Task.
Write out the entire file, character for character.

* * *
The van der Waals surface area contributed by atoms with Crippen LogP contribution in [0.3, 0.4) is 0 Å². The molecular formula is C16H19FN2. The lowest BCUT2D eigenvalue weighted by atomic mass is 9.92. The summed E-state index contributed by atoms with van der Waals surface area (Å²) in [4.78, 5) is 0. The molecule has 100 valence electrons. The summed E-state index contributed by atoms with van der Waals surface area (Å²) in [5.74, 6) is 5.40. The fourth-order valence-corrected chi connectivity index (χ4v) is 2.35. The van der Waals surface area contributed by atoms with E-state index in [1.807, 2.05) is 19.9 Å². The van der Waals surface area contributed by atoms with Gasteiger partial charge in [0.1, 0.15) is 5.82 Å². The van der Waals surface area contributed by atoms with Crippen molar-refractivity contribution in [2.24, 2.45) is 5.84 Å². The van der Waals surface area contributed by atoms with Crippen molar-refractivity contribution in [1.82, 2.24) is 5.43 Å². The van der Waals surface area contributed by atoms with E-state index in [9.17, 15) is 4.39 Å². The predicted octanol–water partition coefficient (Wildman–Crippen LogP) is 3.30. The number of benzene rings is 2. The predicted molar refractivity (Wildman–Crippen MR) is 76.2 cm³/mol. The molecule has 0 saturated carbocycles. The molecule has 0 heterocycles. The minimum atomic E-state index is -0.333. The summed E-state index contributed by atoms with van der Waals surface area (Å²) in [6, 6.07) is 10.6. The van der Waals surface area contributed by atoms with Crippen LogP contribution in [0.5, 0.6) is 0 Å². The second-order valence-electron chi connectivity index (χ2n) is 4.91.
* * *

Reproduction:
The van der Waals surface area contributed by atoms with Crippen LogP contribution in [0.3, 0.4) is 0 Å². The molecular formula is C16H19FN2. The lowest BCUT2D eigenvalue weighted by atomic mass is 9.92. The summed E-state index contributed by atoms with van der Waals surface area (Å²) in [4.78, 5) is 0. The molecule has 100 valence electrons. The summed E-state index contributed by atoms with van der Waals surface area (Å²) in [5.74, 6) is 5.40. The fourth-order valence-corrected chi connectivity index (χ4v) is 2.35. The van der Waals surface area contributed by atoms with E-state index in [1.807, 2.05) is 19.9 Å². The van der Waals surface area contributed by atoms with Gasteiger partial charge in [0.1, 0.15) is 5.82 Å². The van der Waals surface area contributed by atoms with Crippen molar-refractivity contribution in [2.24, 2.45) is 5.84 Å². The van der Waals surface area contributed by atoms with Crippen molar-refractivity contribution in [1.82, 2.24) is 5.43 Å². The van der Waals surface area contributed by atoms with E-state index in [9.17, 15) is 4.39 Å². The predicted octanol–water partition coefficient (Wildman–Crippen LogP) is 3.30. The number of benzene rings is 2. The predicted molar refractivity (Wildman–Crippen MR) is 76.2 cm³/mol. The molecule has 0 saturated carbocycles. The molecule has 0 heterocycles. The minimum atomic E-state index is -0.333. The summed E-state index contributed by atoms with van der Waals surface area (Å²) in [6, 6.07) is 10.6. The van der Waals surface area contributed by atoms with Crippen LogP contribution in [0.5, 0.6) is 0 Å². The second-order valence-electron chi connectivity index (χ2n) is 4.91.